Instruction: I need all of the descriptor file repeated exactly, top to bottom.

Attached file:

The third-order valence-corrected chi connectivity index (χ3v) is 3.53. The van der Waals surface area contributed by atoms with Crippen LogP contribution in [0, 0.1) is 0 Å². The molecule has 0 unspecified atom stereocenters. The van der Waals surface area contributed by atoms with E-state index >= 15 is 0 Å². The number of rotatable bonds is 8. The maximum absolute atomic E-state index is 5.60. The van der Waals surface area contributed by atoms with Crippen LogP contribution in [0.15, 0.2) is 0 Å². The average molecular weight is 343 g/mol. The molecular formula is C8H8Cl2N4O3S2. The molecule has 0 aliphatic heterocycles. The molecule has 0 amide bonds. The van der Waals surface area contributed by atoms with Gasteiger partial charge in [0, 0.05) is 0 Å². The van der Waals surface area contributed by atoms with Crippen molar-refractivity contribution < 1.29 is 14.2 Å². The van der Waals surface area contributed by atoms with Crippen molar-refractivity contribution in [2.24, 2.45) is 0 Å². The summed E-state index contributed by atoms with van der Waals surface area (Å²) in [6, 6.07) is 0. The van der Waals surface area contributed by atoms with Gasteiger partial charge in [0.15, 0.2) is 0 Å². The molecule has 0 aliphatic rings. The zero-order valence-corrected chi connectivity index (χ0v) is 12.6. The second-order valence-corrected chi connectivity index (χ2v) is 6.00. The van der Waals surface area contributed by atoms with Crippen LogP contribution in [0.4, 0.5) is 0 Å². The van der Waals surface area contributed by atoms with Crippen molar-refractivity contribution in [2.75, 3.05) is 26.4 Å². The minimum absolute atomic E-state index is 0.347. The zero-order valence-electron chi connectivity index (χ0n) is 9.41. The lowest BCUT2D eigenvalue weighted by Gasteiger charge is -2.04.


The third-order valence-corrected chi connectivity index (χ3v) is 3.53. The van der Waals surface area contributed by atoms with Crippen LogP contribution in [0, 0.1) is 0 Å². The molecule has 0 unspecified atom stereocenters. The van der Waals surface area contributed by atoms with E-state index >= 15 is 0 Å². The number of rotatable bonds is 8. The maximum absolute atomic E-state index is 5.60. The van der Waals surface area contributed by atoms with Crippen LogP contribution in [0.15, 0.2) is 0 Å². The average molecular weight is 343 g/mol. The molecular formula is C8H8Cl2N4O3S2. The molecule has 0 aliphatic heterocycles. The molecule has 0 amide bonds. The van der Waals surface area contributed by atoms with Gasteiger partial charge in [0, 0.05) is 0 Å². The van der Waals surface area contributed by atoms with Crippen molar-refractivity contribution < 1.29 is 14.2 Å². The van der Waals surface area contributed by atoms with Crippen molar-refractivity contribution in [2.24, 2.45) is 0 Å². The summed E-state index contributed by atoms with van der Waals surface area (Å²) in [6, 6.07) is 0. The van der Waals surface area contributed by atoms with Gasteiger partial charge in [0.15, 0.2) is 0 Å². The molecule has 0 aliphatic rings. The zero-order valence-corrected chi connectivity index (χ0v) is 12.6. The second-order valence-corrected chi connectivity index (χ2v) is 6.00. The van der Waals surface area contributed by atoms with Crippen LogP contribution in [0.4, 0.5) is 0 Å². The van der Waals surface area contributed by atoms with Crippen molar-refractivity contribution in [2.75, 3.05) is 26.4 Å². The minimum absolute atomic E-state index is 0.347. The zero-order valence-electron chi connectivity index (χ0n) is 9.41. The lowest BCUT2D eigenvalue weighted by Gasteiger charge is -2.04.